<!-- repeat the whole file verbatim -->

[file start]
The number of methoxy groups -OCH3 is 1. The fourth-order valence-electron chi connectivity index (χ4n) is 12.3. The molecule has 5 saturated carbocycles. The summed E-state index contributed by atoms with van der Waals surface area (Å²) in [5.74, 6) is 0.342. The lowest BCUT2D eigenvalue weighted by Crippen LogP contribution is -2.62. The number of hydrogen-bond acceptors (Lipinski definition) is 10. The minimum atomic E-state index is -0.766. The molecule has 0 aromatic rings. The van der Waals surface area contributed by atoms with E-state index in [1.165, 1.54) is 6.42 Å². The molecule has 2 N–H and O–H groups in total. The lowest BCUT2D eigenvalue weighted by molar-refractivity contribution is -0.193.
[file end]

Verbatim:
The number of methoxy groups -OCH3 is 1. The fourth-order valence-electron chi connectivity index (χ4n) is 12.3. The molecule has 5 saturated carbocycles. The summed E-state index contributed by atoms with van der Waals surface area (Å²) in [5.74, 6) is 0.342. The lowest BCUT2D eigenvalue weighted by Crippen LogP contribution is -2.62. The number of hydrogen-bond acceptors (Lipinski definition) is 10. The minimum atomic E-state index is -0.766. The molecule has 0 aromatic rings. The van der Waals surface area contributed by atoms with E-state index in [1.165, 1.54) is 6.42 Å². The molecule has 2 N–H and O–H groups in total. The lowest BCUT2D eigenvalue weighted by molar-refractivity contribution is -0.193.